One of the issues Senate Republicans have is the unreliability of Medicaid budget projections. The Senate thinks Gov. Pat McCrory wildly underestimated Medicaid’s costs for next year. The Senate adds $206 million to the Medicaid budget, yet begins to move thousands of elderly, blind and disabled residents from the rolls.

People who are on a state/county assistance program that pays room and board in assisted living homes automatically qualify for Medicaid. Medicaid is used to pay for care such as bathing, eating and other services. The Senate would end that practice of linking Medicaid to state/county assistance, meaning that thousands of people would lose health insurance.

Sen. Ralph Hise, a Spruce Pine Republican, said those losing Medicaid could find insurance on the exchange set up under the Affordable Care Act.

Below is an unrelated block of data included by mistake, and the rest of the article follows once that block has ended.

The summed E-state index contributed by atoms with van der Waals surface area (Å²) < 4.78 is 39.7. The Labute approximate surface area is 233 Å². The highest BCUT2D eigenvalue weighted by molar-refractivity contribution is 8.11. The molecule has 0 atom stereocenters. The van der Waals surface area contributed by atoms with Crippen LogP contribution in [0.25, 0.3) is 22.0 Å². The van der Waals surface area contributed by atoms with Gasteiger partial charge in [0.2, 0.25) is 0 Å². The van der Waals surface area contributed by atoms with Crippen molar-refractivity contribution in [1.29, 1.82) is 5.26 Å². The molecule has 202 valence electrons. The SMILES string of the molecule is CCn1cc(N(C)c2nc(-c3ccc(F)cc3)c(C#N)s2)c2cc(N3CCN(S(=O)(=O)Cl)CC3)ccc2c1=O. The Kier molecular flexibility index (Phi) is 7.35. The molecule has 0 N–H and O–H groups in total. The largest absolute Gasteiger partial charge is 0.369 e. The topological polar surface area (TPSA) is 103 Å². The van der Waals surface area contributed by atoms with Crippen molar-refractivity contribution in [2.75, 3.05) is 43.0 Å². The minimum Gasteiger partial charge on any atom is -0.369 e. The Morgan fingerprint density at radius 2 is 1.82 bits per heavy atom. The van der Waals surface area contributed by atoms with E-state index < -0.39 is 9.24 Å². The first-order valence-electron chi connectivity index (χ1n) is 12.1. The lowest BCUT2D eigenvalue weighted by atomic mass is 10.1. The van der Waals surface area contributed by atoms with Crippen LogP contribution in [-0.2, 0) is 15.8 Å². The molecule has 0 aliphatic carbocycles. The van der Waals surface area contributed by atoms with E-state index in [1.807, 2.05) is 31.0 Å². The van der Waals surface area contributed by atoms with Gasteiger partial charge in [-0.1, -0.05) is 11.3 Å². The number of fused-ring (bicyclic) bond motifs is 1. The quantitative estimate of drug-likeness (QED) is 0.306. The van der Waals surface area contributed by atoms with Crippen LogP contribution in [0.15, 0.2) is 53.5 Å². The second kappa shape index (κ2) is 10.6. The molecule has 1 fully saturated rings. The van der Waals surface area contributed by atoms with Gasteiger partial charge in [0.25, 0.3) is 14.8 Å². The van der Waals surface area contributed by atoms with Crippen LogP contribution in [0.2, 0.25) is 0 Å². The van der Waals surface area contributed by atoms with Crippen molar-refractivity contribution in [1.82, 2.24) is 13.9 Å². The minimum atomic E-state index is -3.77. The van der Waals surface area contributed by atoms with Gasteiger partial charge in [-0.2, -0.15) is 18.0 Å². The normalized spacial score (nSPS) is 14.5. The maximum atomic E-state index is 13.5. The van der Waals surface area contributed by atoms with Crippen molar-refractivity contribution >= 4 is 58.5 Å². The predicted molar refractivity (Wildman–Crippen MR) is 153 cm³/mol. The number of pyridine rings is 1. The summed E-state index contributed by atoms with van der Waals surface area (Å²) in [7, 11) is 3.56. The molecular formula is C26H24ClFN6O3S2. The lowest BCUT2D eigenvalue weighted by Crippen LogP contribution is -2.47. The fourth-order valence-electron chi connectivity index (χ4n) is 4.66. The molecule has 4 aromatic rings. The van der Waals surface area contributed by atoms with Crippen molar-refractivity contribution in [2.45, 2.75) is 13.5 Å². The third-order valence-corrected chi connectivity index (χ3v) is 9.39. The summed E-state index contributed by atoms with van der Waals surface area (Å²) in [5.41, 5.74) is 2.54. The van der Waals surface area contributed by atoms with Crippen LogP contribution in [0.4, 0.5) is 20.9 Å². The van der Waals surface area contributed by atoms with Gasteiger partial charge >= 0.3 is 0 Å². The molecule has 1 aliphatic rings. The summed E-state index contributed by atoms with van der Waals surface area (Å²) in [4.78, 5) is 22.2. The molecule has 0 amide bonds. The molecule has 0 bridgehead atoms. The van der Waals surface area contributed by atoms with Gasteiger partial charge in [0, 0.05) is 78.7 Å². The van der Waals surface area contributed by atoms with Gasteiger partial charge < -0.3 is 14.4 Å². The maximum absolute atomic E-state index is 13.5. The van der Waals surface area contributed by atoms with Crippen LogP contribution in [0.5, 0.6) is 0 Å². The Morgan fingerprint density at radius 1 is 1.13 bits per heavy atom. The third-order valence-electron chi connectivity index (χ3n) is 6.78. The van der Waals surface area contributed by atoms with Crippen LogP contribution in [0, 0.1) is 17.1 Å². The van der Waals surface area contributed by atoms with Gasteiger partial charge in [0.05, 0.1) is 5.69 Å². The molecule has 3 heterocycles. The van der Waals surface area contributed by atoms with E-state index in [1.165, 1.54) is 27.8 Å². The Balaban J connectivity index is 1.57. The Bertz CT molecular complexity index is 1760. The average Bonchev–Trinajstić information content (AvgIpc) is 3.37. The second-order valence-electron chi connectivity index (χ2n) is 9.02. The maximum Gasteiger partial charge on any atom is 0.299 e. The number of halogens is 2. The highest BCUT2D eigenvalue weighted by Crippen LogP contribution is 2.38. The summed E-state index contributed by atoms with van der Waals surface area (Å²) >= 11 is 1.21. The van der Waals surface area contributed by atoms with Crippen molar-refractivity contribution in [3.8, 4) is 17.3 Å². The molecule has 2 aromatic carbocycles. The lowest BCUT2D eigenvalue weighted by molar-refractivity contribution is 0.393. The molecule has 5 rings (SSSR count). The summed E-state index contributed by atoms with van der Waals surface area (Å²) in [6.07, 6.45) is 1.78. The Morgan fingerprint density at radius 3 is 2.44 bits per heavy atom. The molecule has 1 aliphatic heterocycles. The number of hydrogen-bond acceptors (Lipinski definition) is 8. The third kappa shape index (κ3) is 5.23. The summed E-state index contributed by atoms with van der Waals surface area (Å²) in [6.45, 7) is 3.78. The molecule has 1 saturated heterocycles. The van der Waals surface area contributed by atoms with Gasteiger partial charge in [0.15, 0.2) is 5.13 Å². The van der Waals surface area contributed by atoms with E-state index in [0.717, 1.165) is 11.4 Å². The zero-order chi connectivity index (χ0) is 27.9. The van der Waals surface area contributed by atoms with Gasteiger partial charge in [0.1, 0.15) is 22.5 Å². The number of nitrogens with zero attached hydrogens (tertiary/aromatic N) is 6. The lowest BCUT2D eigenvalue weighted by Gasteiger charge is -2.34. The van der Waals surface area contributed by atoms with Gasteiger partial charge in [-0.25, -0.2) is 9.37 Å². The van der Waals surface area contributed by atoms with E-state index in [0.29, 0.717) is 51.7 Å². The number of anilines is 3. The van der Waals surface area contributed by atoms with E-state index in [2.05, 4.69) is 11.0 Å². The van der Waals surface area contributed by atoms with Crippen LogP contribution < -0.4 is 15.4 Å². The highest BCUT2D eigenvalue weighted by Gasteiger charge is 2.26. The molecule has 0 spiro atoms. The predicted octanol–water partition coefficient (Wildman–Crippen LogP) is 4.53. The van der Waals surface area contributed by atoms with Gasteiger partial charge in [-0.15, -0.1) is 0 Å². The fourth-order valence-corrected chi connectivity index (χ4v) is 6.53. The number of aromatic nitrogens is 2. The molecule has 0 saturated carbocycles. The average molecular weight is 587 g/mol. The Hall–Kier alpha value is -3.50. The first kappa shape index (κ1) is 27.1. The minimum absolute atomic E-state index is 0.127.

But Sen. Josh Stein, a Raleigh Democrat, suggested that solution was “ironic and unrealistic.”

“Let’s create a budget that respects our teachers and does not throw our citizens who are blind, disabled and elderly to the curb,” he said.

Republicans had to make difficult choices, said Sen. Harry Brown, a lead budget writer from Jacksonville. The state goes beyond federal mandates in the Medicaid services it offers and the people it covers, he said.

“I don’t think there’s anyone in this chamber who doesn’t feel for people in need,” Brown said.

The state has added more than $2 billion to the Medicaid budget in the last three years, he said. The increases have come as the legislature filled in budget holes and paid for more people.

For years, Medicaid has been the priority and other services have had to endure cuts for the sake of the insurance program, he said.

Bonner: 919-829-4821; Twitter: @Lynn_Bonner